Ecuadorean Judge Issues International Capture Order for Ex-President Correa

Jul 6, 2018
11:05 AM
Originally published at Latin America New Dispatch

ECUADOR: A judge issued an order on Tuesday for former president Rafael Correa’s capture and extradition from Belgium, where he has lived for the past year with his citizen wife. In June, the National Court of Justice had ordered Correa be included in an investigation into the attempted kidnapping by police officers of an opposition lawmaker in Colombia in 2012. He has not been charged, but the judge ordered that he present himself in front of the tribunal every two weeks. Because Correa lives in Belgium, he presented himself on Monday to the Ecuadorean consulate in Brussels, but the judge had already warned this would not fulfill his obligation to the court.

Correa has dismissed the accusations and the arrest order as a plot against him by the government of his former ally and handpicked successor President Lenín Moreno. In an interview with AFP, Correa was confident neither the Interpol nor Belgian authorities would ever “process such nonsense,” arguing the charge against him is political in nature. Yesterday, thousands marched through the streets of Quito in a show of support for Correa.



MEXICO: A series of explosions through the fireworks workshops of the town of Tultepec, just north of Mexico City, resulted in the deaths of 24 people including at least four firefighters and two police officers who had come to help after the first explosion. At least 49 people were also injured at the scene. Tultepec is famous for its handcrafted fireworks but accidents occur often, the latest was a month ago when seven people died and 8 were injured.


PUERTO RICO: On Tuesday, Governor Ricardo Roselló’s government sued the federal control board to stop it from imposing an $8.76 billion austerity budget and for exceeding its lawful powers. The lawsuit says the board “cannot do what it is attempting to do: impose mandatory workforce reductions, change the roles and responsibilities of certain government officials, criminalize certain acts under Puerto Rico law and otherwise seek to micromanage Puerto Rico’s government.”


NICARAGUA: New clashes yesterday between police and paramilitary forces in the city of León, 55 miles north-west of Managua, resulted in the deaths of four civilian protesters. The Catholic church called for the dialogue between President Daniel Ortega’s government and the opposition to begin again on Monday. Also yesterday, the United States imposed sanctions on three Nicaraguan officials. Francisco Javier Díaz Madriz, the police commissioner, and Fidel Antonio Moreno Briones, secretary of the mayor’s office of Managua, are accused of being involved in human rights abuses including extrajudicial killings. The Treasury Department also imposed sanctions on the president of a Nicaraguan state-owned oil company, José Francisco López, accusing him of corruption.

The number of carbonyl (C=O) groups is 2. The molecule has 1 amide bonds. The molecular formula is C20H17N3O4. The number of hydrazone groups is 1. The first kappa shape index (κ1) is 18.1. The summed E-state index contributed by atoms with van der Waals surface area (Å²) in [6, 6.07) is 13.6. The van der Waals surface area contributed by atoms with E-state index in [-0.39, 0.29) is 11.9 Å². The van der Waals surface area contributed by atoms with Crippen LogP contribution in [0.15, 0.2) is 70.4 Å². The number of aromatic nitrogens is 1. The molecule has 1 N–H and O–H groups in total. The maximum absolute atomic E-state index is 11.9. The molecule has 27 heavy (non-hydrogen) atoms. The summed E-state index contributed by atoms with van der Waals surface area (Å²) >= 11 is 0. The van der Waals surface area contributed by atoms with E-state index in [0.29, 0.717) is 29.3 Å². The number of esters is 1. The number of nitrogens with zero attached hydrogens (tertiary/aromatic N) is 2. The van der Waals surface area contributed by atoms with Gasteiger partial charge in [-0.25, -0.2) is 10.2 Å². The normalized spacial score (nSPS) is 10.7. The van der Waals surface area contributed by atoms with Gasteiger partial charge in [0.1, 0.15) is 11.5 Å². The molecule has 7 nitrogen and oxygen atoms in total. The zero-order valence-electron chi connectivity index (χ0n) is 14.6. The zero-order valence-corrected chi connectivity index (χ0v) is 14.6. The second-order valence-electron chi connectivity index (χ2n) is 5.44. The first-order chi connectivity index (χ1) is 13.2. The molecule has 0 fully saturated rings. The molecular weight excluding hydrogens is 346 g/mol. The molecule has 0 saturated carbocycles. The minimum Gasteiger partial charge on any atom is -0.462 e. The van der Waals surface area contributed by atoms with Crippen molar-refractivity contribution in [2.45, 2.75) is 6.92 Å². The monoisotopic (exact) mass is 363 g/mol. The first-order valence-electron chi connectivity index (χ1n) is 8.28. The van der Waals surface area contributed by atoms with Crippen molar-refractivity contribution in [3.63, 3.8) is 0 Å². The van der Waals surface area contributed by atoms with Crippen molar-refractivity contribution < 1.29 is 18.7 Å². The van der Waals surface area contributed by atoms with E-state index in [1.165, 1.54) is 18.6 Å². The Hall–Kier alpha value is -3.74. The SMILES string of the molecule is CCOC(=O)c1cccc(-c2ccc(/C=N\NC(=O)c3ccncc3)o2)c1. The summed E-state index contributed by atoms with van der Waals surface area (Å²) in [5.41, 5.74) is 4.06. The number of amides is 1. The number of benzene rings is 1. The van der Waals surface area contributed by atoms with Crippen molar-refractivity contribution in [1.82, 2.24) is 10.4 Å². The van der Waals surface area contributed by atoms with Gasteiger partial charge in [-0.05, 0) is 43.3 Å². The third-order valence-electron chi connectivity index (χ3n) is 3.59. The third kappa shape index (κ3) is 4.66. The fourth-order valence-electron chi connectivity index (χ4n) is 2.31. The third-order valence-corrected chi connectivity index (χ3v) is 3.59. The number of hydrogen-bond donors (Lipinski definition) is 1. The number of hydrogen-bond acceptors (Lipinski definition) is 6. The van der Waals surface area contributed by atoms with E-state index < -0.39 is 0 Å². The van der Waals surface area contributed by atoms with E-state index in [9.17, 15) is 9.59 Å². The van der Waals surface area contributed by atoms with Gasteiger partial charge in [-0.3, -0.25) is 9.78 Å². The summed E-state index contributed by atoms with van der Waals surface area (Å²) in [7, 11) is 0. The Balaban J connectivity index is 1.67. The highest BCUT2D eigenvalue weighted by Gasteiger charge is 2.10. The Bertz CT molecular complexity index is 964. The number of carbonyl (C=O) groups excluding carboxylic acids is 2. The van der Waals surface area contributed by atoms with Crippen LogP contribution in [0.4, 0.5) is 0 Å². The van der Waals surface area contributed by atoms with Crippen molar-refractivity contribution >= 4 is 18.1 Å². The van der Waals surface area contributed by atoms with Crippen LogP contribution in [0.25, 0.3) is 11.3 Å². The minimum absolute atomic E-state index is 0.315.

GUATEMALA: Authorities raised on Wednesday the number of people officially missing from last month’s deadly eruption of the Volcán de Fuego from 197 to 332. The disaster agency has confirmed the deaths of 113 people whose bodies were found in the disaster zone. The independent group Antigua to the Rescue, named after the nearby city, said at a news conference that its own investigations suggested the death toll, including recovered bodies and missing persons, could be high as 2,900. More than 3,600 people remain in shelters and almost 200 communities in the area have been declared as uninhabitable or at high risk due to the threat of another eruption. The European Union announced yesterday that it will reallocate $17,4 million to aid Guatemala after the disaster.


ECUADOR: President Lenín Moreno has suggested that the Union of South American Nations, known in Spanish as Unasur, should hand over its multimillion-dollar building in the outskirts of Quito to the Ecuadorean government. The South American Union was created in 2008 as a sort of European Union of the south to counter balance the power of the United States by the region’s left-wing governments, but has dwindled since the region has moved right of center: a secretary-general hasn’t been appointed since early 2017 and earlier this year half of its members suspended their memberships.

COLOMBIA: On Wednesday, authorities confirmed that the bodies of Katty Velasco and Oscar Villacís, the Ecuadorian couple who were kidnapped in April by the armed group of alias Guacho, had been found in a grave in the southwestern border province of Nariño. The couple was kidnapped a few days after three Ecuadorean journalists were kidnapped and killed by the same group of FARC dissidents.


BRAZIL: Labor minister Helton Yomura was suspended Thursday by the Supreme Court as part of an investigation into fraud, in another blow to President Michel Temer’s administration. Federal prosecutors accuse Yomura and other civil servants and lawmakers of manipulating the registration procedure for unions. Yomura’s defense team put out a statement saying he denies any accusation of a crime or irregularity “even without knowing what acts he is accused of.”

BRAZIL: In another high-reaching probe into corruption in the Brazilian government, Eike Batista, an oil and mining tycoon and at one point Brazil’s richest man, was sentenced to 30 years in prison on Monday for bribing Sérgio Cabral, the Rio de Janeiro governor, as part of the Car Wash scandal. Batista had already been convicted in other corruption cases and his total prison sentenced is now more that 120 years.

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